Archive for Gorge

Roslin Glen, Midlothian

Posted in Castle, Caves, Edinburgh, History, Landscape with tags , , , , , , on May 20, 2013 by mysearchformagic

You will probably have heard of Rosslyn Chapel, an ancient and sacred place near Edinburgh. It has been well-known for years, centuries even, but ever since its appearance in the mega-blockbuster book and film The Da Vinci Code, visitor numbers have gone stratospheric. The sad result is that, with a modern visitor centre tacked on to the side and coach loads of visitors turning up every day, the Chapel has now all but lost its unique magic.

Roslin Glen, which lies just a short walk from the Chapel, is a different story altogether. For while the wild and dramatic scenery of this rocky gorge has long attracted attention from lovers of Romantic landscapes, including Robert Burns and Sir Walter Scott, the Glen still retains a magical atmosphere like nowhere else I have ever visited.

Beginning the journey into Roslin Glen

Beginning the journey into Roslin Glen

The best place to begin a journey down Roslin Glen is at the foot of the craggy ruins of Roslin Castle, which rise imperiously above the wooded valley floor. The air here is thick with the heady stink of wild garlic and the incessant rush of the nearby River Esk. The going is easy, although sometimes rather muddy, but the sinuous sandstone cliffs which line the edges of the river give hints of the drama that is to come.

The imposing walls of Roslin Castle

The imposing walls of Roslin Castle

Further along the Glen the path becomes steeper and more treacherous. There are rocks to be climbed over, and fallen trees to squeeze under. At one point a huge landslide has recently taken place, taking many of the tall trees with it, the slippery remnants of the path still passable, but only just. Further on again the path all but disappears, replaced by a thin stone ledge along the water’s edge.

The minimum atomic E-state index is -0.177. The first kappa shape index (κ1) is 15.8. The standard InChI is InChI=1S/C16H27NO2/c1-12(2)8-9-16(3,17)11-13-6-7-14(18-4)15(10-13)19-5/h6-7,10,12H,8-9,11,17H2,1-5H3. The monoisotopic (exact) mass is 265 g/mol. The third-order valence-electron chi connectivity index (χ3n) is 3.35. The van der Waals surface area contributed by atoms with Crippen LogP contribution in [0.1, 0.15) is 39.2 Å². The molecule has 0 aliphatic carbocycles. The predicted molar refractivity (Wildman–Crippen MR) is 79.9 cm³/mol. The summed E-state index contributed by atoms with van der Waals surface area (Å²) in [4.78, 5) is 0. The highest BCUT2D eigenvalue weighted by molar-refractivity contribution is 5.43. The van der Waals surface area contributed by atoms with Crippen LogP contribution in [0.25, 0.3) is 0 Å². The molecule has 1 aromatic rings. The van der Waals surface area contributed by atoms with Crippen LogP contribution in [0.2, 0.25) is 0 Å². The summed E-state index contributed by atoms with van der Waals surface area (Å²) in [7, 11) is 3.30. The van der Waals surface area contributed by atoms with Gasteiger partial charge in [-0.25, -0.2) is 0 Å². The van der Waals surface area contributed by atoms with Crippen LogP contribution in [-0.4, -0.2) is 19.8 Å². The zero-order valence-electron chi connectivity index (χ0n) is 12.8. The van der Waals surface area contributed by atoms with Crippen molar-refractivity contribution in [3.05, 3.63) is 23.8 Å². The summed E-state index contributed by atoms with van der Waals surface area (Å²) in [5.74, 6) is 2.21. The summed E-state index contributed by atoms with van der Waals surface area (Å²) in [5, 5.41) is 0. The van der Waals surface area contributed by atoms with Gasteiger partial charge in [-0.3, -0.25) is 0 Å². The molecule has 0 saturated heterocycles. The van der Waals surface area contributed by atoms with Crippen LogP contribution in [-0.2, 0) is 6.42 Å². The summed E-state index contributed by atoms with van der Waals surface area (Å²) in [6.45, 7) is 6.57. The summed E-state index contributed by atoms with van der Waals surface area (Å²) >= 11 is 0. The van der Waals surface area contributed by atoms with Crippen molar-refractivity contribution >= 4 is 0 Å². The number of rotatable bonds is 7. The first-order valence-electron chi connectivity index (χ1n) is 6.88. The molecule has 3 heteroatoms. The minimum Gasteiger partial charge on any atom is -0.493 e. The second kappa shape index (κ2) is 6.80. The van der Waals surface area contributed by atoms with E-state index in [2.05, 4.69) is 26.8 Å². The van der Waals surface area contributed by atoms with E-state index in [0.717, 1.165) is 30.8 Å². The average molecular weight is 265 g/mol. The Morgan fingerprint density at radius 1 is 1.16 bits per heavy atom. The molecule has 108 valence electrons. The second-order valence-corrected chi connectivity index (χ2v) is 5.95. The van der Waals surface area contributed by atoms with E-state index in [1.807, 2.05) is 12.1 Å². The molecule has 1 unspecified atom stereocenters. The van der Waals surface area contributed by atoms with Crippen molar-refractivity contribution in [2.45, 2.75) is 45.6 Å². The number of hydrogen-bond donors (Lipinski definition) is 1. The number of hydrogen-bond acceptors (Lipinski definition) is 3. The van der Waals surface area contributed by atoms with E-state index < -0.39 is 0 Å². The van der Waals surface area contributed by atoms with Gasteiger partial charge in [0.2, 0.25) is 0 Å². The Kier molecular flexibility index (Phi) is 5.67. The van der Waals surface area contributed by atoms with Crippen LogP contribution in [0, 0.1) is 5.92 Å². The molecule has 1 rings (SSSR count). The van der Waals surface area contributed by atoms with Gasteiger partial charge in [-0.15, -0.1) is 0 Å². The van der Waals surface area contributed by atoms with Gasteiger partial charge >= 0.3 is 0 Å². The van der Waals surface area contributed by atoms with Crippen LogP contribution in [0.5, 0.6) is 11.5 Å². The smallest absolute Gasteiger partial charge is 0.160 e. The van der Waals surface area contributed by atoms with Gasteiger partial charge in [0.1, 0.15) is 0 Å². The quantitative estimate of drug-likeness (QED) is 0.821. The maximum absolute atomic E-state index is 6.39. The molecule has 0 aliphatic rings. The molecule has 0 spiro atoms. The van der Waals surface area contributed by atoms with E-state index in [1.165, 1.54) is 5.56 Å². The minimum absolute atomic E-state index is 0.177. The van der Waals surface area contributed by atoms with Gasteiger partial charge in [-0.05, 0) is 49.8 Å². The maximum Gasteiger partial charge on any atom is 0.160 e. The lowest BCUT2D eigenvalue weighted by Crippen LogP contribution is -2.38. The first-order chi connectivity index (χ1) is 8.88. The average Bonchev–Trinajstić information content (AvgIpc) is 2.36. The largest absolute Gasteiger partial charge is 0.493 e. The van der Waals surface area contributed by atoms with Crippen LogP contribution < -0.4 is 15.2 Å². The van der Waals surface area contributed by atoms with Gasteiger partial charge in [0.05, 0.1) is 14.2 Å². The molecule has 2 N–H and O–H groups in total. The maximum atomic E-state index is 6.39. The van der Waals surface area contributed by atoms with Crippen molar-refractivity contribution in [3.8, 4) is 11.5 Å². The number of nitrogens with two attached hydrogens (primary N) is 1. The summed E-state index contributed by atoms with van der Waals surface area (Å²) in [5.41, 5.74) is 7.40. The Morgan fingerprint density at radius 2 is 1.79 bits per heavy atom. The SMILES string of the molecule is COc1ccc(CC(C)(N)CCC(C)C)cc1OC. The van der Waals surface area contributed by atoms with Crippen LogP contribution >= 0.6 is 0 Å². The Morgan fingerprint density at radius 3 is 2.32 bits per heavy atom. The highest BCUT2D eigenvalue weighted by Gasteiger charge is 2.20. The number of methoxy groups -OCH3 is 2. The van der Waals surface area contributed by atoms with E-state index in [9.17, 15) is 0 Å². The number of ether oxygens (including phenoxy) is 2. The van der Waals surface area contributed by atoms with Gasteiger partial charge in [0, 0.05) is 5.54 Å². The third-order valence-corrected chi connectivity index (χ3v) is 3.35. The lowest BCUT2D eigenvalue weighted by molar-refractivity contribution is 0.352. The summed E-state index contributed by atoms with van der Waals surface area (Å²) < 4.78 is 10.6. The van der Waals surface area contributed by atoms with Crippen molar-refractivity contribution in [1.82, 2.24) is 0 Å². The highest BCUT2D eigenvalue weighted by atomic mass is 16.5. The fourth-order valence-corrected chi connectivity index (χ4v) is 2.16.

The dramatic cliffs which line Roslin Glen

The dramatic cliffs which line Roslin Glen

As you venture deeper into the valley, it’s easy to forget that you are only a few miles from Scotland’s capital city. There aren’t many, if any, people around. The cliffs and crags become more misshapen and bizarre, formed from millennia of water erosion into the strangest of shapes, the gnarled and knotted tree trunks which sprout from them twisting into picturesque forms. I even came across a small naively-carved face in the rockface of an outcrop known locally as Lovers’ Leap; curious and most definitely magical!

A mysterious carved face in Roslin Glen

A mysterious carved face in Roslin Glen

I had hoped to visit Wallace’s Cave, a large rock cavern with a neatly chiseled doorway, reputedly used by William Wallace at the time of the Battle of Rosslyn, which took place nearby in 1303. Unfortunately I found myself on the wrong side of the gushing torrent, with no access to the other side, so had to make do with a distant view of its temptingly shadowy entrance. The steep path down to it suggests that any future visit will require stout shoes and a lot of courage.

A dark doorway into Wallace's Cave, Roslin Glen

A dark doorway into Wallace’s Cave, Roslin Glen

At the far end of the Glen you will find another castle. Hawthornden sits atop a rock riddled with caves, most of them apparently man made, but as the fine house is now a private writers’ retreat, these are not currently accessible to the public. The origins of the caves are unknown, although they possibly date back to the Bronze Age and have been linked to Robert the Bruce. Like Wallace’s Cave, Hawnthornden will have to remain a distant, tantalisingly magical mystery, for now at least.

The distant rooftops of Hawthornden Castle

The distant rooftops of Hawthornden Castle